Area community foundations launch Water First initiative

MANISTEE — Michigan’s freshwater resources are not only a source of natural beauty; they also contribute to the environmental and economic health throughout the state.

A coalition of local community foundations have recently launched Water First, an effort to support communities in protecting the region’s freshwater resources.

Laura Heintzelman, president of Manistee County Community Foundation, said they are teaming up with peer community foundations from across Michigan through the Council of Michigan Foundations, and are working with the Great Lakes Protection Fund to address the topic of water quality.

“We are linking up with shoreline community foundations across northern Michigan, from Manistee up to (Mackinac) bridge,” she said. “We’re focused on the importance of freshwater resources both in the Great Lakes and our connecting waterways, and the importance of those resources to our quality of life here in northern Michigan, as well as to the economic vitality of our communities.”

The coalition includes the Charlevoix County Community Foundation, Grand Traverse Regional Community Foundation, Leelanau Township Community Foundation, Manistee County Community Foundation and Petoskey-Harbor Springs Area Community Foundation.

“It is a relatively new initiative,” said Heintzelman. “It is something that we have been working on for the past several months, and we’re at the phase where we are sharing our concept with the public and seeking input.”

In order to gather perspectives from residents living in northern Michigan, the coalition developed an online questionnaire which can be found at www.surveymonkey.com/r/waterfirst1 .

“We’re hoping a lot of different members of our community, each bringing different perspectives, will take the time to complete it and provide some feedback about what they view our greatest needs are,” said Heintzelman.

Although the initiative emphasizes the Great Lakes, it will also involve other freshwater resources in the region, according to Heintzelman.

“It really is all water resources, recognizing that our freshwater in our county ultimately makes it to the Great Lakes basin,” she said. “Whether we’re talking right on the shoreline or one of the rivers that are leading to the Great Lakes, we know that they all play a really important role in protecting water quality throughout our region.”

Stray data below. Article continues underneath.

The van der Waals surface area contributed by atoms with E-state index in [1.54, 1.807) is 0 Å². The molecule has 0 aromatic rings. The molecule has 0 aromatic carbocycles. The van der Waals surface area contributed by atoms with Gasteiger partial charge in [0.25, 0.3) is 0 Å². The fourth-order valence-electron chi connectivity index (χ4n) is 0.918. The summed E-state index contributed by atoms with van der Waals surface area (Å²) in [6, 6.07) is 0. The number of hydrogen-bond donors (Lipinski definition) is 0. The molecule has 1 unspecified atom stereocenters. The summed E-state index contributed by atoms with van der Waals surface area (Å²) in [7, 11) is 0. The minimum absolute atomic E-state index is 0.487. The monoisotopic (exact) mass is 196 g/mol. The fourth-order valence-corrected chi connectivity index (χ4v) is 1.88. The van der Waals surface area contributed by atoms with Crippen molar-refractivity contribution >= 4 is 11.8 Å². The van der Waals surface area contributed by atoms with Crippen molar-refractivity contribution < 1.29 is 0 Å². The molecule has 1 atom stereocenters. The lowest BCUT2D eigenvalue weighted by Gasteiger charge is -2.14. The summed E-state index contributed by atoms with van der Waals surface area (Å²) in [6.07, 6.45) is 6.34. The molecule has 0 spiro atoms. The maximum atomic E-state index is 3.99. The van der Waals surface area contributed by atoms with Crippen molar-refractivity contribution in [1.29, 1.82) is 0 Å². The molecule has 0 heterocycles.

The Water First initiative, which is anticipated to leverage at least $500,000 toward the effort, will focus on the development of innovative water policies and green infrastructure in the eight counties served by the participating community foundations.

“Our work is part of a larger Great Lakes One Water Partnership supported by the Council of Michigan Foundations and the Great Lakes Protection Fund,” said Steve Wade, Grand Traverse Regional Community Foundation vice president of gift planning. “After an initial planning process last year, our coalition has developed a proposed action plan to support emphasizing water as a first priority in local decision-making.”

The community foundation coalition has engaged regional partner Networks Northwest to design, seek feedback on and deliver a program to support communities in efforts to implement green infrastructure policies, practices and projects.

“Water First is proposing to support the creation of Water First Action Teams to build engagement and participation from local governments and other water partners in four of the region’s watersheds,” said Sarah Lucas, who is helping to coordinate the initiative on behalf of Networks Northwest. “These teams will identify watershed-wide priorities for action, using adopted watershed management plans as a foundation.”

Heintzelman said there has already been a significant amount of work in Manistee County to promote and protect water resources.

“We see the county as being really rich, both in our high quality water resources but also in the number of volunteer groups that are really dedicated to helping to educate our community about the importance of protecting our waterways,” she said.

The initiative will help support local volunteer groups that have been established throughout the region.
“This builds on the great work that has already been done,” said Heintzelman. “We have a number of watershed management plans that are in place, so we’re really wanting to provide an avenue of support for building on the momentum that has already been gained, and helping to provide additional resources, support and technical support for groups to be able to put those plans into action.”

Contact Jane Bond at (231) 398-3111 or email jane.bond@hearst.com. Follow her on Twitter: @MNA_Jane.

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